Sharp knowledge workers want to know what’s going on in their organizations, beyond their departmental silos. They want some visibility into the company’s plans and their own career mobility. Leaders who can’t stand to shine a light on their firms’ goals, strategies, and systems are all but guaranteed to spend a lot of money running ads on Monster.com. Marketable top performers want a seat at the table and won’t stand for being left in the dark without the information they need to do their jobs well.
4. If you value docility over ingenuity, shout it from the rooftops.
I heard from a new MBA who had joined a global manufacturer. “They told me during my first week that I need a manager’s signature to organize a meeting,” he recalled. “They said I’m too low-level to call a meeting on my own, because unauthorized meetings of nonmanagers are against company policy.” How fearful of its employees would a leadership team have to be to forbid people to gather together to solve problems? The most desirable value creators won’t stick around to be treated like children. They’ll hop a bus to the first employer who tells them, “We’re hiring you for your talent—now go do something brilliant.”
5. If you fear an empowered workforce more than you fear the competition, squash any sign of individualism.
When you go to college, you learn about Economic Man, but in the corporate workplace we see that real people don’t always act rationally. Lots of individual managers and plenty of leadership teams fear nothing more than the idea that a self-directed employee might buck authority. That’s equivalent to shaking the organizational power structure to its foundation, possibly a fate worse than death. Leaders who want the most docile, sheep-like employees more than the smartest and ablest ones create systems to keep the C players on board and drive the A team out the door. They do it by instituting reams of pointless rules, upbraiding people for miniscule infractions (“What? Twenty minutes late? Sure you worked here until midnight last night, but starting time is starting time.”) and generally replacing trust with fear throughout their organizations. Companies that operate in fear mode will never deliver great products and services to the marketplace. Their efforts will be hamstrung by their talent-repelling management practices.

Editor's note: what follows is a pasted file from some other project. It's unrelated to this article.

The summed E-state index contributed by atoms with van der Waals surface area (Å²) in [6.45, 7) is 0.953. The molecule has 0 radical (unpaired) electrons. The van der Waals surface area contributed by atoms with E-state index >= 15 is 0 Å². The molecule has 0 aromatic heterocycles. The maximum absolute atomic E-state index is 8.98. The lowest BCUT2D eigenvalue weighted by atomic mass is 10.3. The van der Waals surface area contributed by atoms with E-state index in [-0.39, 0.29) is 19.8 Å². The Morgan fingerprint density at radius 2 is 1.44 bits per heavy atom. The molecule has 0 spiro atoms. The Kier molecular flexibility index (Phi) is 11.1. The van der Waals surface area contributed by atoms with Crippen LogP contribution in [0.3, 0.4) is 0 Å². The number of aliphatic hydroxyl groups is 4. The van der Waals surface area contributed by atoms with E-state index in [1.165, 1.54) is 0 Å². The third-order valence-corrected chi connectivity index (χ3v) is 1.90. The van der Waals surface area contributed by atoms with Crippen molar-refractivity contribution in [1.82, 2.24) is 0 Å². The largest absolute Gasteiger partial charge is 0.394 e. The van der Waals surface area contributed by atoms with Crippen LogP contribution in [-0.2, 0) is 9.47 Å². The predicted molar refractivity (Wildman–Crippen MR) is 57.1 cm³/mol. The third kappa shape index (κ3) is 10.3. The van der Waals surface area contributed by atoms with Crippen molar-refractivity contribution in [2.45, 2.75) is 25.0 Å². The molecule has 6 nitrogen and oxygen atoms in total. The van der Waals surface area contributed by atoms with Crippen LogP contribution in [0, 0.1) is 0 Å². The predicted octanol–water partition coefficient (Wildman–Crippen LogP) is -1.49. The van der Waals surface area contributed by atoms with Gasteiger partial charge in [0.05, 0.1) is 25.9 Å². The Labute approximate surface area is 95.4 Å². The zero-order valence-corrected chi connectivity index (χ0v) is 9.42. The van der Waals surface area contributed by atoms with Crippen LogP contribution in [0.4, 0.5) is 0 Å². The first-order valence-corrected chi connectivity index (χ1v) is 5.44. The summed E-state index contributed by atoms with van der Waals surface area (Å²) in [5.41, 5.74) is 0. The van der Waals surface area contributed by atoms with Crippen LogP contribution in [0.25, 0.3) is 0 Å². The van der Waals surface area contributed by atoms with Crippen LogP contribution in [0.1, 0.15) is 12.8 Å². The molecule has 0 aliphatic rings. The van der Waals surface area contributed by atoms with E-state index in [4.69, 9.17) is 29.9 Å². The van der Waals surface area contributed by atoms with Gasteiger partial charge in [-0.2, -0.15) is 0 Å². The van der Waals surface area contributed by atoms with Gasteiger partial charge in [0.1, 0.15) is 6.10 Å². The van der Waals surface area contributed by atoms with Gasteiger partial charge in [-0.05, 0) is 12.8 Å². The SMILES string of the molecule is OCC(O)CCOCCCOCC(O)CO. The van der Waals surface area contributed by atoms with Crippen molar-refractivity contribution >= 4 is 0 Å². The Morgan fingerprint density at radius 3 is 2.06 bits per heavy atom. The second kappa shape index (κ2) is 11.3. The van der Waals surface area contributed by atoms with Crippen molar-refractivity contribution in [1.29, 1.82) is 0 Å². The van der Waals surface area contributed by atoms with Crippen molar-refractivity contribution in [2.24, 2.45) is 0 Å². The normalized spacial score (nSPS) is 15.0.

How long will it take these enterprises to figure out they’re shooting themselves in the foot? It doesn’t matter—you’ll be long gone by then.
Liz Ryan is an expert on the new-millennium workplace and a former Fortune 500 HR executive.
“Empowerment is not giving people power, people already have plenty of power, in the wealth of their knowledge and motivation, to do their jobs magnificently. We define empowerment as letting this power out.” – Ken Blanchard
Empowered teams are self-sufficient groups of people working together with specific goals. They have the corporate authority, experience, responsibility and skills to enact their own decisions for the organization. The highest level of management stabilizes the team’s direction, which drives the empowerment process by connecting it to the organization’s business needs and metrics. Management focuses on developing employees and supporting the organizational goals. The employees are committed to and responsible for organizational goals. Many times, employees find their job descriptions redefined and broadened, usually adding some tasks formerly performed by others. The object is to maximize the use of everyone’s talents.
To fully implement empowered teams, the building process takes time and effort, but the benefits of a truly empowered work force are immeasurable. Many findings from organizations implementing the empowered team concept continually show that dramatic results occur with committed and creative teamwork. The team-building process produces more confident and motivated employees, resulting in a better and stronger organization.
Once implemented, empowered teams continue to drive performance improvement, often solving problems by making changes even before it’s evident they’re necessary. In today’s work environment, teams help keep organizations one step ahead of the competition, with better products more tailored to fit their customers’ needs.